Liverpool football club manager Jürgen Klopp has criticised Jeremy Corbyn for putting his aspirations to be prime minister before what is best for the UK with Brexit.
In a comprehensive interview with Channel 4 News ahead of Saturday’s UEFA Champions League final he was asked for his views on the state of politics in the UK.
As a People’s Vote advocate, and an outspoken anti-Brexit voice in the football world, what did he think of Labour leader Jeremy Corbyn?
He replied: “I’m not sure, I don’t know exactly what Mr Corbyn wants to do – want to be prime minister or does he want to do the best for the country? I don’t know it 100%. But it’s just not the best moment in the world.”
On the European election results, which saw Nigel Farage’s Brexit Party top the polls in England, he said it was “pretty surprising” and “disappointing.”
“The European election was obviously not only pretty surprising and maybe disappointing for a lot of people in England. It’s a strange moment, I’m not 100% sure where it comes from. The generation I’m part of, we always enjoyed the situation we are in, like after a generation influenced by a disgusting world war, our parents, if you want, so they always gave us a feeling: “you live in the best time.”
He continued: “We are the generation who didn’t face a war. So that gives you an opportunity to build constantly on the things you achieved in the past, because a war destroys everything and you start anew. So in this moment people misunderstand that opportunity.”
He said he loved the United Kingdom for its close ties with Europe, but feared politicians here were repeating mistakes of the past.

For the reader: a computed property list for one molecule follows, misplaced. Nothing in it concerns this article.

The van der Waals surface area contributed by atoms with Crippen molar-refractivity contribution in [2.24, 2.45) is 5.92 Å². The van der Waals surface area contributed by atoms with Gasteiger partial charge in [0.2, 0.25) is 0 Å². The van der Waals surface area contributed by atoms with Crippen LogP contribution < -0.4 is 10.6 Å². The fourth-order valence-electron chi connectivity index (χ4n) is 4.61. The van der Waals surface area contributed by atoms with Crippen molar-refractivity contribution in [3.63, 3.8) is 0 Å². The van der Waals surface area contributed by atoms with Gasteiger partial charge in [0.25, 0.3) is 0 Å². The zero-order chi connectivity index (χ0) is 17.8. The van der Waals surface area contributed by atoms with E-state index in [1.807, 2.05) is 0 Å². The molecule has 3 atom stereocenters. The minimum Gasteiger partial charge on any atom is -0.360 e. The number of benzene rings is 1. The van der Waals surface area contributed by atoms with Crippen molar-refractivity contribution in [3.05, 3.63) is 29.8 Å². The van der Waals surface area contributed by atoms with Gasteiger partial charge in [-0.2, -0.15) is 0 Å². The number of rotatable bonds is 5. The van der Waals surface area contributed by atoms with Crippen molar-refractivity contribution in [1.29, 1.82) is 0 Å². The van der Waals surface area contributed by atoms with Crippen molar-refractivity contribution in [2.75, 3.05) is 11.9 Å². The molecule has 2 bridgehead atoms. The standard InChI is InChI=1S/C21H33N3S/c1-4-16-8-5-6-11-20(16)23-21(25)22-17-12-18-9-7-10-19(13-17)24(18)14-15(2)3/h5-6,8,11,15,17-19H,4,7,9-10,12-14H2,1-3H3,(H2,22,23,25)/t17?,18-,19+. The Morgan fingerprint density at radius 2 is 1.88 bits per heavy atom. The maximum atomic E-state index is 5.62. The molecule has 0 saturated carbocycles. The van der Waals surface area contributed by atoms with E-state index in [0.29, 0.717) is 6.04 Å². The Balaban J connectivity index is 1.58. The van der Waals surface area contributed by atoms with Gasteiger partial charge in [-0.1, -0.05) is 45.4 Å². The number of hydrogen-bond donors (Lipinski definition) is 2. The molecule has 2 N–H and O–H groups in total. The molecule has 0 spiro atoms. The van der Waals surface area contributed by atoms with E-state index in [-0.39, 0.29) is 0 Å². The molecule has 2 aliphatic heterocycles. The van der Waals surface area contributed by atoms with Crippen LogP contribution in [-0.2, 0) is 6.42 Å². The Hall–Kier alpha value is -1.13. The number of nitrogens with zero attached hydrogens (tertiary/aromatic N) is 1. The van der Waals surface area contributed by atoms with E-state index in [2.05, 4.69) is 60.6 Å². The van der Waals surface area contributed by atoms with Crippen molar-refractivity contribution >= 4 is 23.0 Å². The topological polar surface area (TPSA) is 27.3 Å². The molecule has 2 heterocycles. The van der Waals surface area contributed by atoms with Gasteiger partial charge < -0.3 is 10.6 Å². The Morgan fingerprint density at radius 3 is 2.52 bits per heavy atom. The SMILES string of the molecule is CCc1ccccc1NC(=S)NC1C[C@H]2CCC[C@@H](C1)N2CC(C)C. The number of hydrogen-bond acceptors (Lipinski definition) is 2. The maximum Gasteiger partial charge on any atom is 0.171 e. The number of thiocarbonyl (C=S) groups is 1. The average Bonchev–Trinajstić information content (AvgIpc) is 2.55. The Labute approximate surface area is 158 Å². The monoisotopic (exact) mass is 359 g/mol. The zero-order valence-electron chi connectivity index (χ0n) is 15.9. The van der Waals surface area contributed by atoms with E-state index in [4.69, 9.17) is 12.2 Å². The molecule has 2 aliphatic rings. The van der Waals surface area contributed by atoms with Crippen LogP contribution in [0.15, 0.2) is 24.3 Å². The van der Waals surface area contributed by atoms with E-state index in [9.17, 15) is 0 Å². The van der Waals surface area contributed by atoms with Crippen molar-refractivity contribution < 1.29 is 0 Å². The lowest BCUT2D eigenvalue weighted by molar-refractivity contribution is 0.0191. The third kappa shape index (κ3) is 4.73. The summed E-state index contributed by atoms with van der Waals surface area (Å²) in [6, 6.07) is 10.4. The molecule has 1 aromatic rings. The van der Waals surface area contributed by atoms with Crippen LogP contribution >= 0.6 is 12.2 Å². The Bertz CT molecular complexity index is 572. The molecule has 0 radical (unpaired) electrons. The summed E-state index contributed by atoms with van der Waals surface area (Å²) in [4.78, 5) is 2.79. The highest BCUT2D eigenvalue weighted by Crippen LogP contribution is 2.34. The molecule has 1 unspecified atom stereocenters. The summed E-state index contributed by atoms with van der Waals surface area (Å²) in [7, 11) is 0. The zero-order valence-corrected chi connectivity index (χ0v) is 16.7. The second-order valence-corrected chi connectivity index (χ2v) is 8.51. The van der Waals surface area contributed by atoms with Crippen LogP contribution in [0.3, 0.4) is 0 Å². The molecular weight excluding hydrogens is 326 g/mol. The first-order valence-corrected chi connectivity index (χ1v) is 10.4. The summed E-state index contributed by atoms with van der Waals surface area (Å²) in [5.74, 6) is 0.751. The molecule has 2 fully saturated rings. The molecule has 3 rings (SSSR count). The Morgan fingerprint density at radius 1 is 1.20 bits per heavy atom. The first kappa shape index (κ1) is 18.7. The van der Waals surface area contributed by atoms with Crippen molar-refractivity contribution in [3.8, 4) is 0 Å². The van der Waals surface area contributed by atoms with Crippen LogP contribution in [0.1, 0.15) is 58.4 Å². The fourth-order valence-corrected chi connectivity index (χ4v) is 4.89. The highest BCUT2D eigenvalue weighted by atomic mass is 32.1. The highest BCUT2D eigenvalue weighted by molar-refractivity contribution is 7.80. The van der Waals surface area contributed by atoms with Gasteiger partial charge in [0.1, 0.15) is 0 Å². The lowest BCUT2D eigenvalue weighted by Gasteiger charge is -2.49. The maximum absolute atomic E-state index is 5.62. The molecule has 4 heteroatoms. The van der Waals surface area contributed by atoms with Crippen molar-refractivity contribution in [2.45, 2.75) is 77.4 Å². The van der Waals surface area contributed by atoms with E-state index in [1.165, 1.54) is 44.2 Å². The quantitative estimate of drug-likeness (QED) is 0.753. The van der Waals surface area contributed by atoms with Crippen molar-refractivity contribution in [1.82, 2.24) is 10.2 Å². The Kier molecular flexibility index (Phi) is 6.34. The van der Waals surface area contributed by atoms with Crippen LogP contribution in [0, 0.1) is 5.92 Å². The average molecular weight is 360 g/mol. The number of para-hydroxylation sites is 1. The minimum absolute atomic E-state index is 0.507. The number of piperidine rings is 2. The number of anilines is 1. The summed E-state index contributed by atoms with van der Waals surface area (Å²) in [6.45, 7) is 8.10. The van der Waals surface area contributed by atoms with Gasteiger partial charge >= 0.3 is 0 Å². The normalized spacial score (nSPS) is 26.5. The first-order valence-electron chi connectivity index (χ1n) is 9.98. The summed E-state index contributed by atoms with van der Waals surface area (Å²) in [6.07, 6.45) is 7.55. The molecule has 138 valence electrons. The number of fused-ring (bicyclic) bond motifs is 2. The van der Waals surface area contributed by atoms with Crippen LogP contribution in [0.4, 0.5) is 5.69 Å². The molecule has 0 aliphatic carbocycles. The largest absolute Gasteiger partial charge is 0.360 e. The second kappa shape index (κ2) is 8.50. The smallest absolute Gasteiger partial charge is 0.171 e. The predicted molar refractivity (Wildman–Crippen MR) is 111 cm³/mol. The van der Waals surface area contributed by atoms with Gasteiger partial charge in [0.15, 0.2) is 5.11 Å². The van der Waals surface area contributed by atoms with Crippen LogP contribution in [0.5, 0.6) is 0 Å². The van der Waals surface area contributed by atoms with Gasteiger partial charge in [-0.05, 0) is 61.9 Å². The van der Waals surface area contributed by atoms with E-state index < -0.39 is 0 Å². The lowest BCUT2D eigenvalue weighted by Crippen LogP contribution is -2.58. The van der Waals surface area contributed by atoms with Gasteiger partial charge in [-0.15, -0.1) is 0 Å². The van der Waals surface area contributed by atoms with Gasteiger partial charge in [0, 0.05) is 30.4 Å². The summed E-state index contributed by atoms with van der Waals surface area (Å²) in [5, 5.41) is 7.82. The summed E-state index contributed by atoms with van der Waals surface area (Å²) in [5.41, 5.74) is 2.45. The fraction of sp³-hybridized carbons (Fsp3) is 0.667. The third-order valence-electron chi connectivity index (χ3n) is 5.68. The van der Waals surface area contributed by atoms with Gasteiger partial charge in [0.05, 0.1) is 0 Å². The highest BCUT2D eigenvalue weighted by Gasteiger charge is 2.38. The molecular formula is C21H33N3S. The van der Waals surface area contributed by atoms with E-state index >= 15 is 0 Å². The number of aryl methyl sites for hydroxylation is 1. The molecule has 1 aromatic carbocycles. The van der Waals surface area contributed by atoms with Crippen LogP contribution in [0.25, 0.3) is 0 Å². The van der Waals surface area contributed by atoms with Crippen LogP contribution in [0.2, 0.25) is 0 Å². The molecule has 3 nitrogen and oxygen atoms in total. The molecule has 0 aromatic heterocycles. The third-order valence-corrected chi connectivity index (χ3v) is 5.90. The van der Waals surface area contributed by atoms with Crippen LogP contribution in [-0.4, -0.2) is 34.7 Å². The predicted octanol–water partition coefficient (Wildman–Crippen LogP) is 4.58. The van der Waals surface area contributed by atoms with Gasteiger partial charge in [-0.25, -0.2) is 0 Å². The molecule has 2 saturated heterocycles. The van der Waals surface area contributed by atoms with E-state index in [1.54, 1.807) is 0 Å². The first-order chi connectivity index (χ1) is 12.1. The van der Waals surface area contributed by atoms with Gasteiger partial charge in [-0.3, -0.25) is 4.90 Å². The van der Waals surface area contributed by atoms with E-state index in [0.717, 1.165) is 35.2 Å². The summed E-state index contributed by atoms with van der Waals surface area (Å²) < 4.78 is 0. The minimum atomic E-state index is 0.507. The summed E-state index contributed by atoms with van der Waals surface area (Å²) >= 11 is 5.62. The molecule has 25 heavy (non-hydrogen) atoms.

“The things I love in my 50 years was that we came always closer and closer and closer. When I was 18 and came to England and met all these wonderful people here and felt at that time already in love with the country and wanted to live and work for a couple of years in England when I’m “older” so I achieved that – come here, meet so many wonderful people in a moment when the signs we get from other people is first and foremost, we have to make sure that we are doing well, with we I mean we, with water around, with a border around, with whatever, and what the others do, they should sort [sic]. That makes no sense in this, for me, I only talk about my personal opinion.”
He explained that those that have a positive view on things – like the UK’s ties with Europe – were being ignored for those who were more fearful.
“And in these things, in a moment, a lot of politicians do again what other politicians did in the past as well. They always work with making people afraid of the future: ‘if you don’t react now, this and this and this will happen in the future.’ And the other people with a bit more positive view on the future, nobody listens to them, they are not there, I don’t know exactly, or go again, maybe like in England, as well only for their own things.”
But he refuted a suggesiton from presenter Krishnan Guru-Murthy that he should go into politics.
“Nobody has told it to me and I will never. I will never. Because I have too much common sense that I could survive in that business.”
Klopp’s leadership of Liverpool was praised in the House of Commons when the club made it into the Champions League final, with both Theresa May and Jeremy Corbyn scrambling to use analogies in their questions.
Corbyn said that May “could take some tips from Jürgen Klopp on how to get a good result in Europe.”
May responded that Liverpool’s win showed “when everyone says it’s all over, that your European opposition have got you beat, the clock’s ticking down, it’s time to concede defeat, actually we can still secure success if everyone comes together.”
Both ignored that Klopp was a Remainer who backs a People’s Vote and represents a club from a Remain city.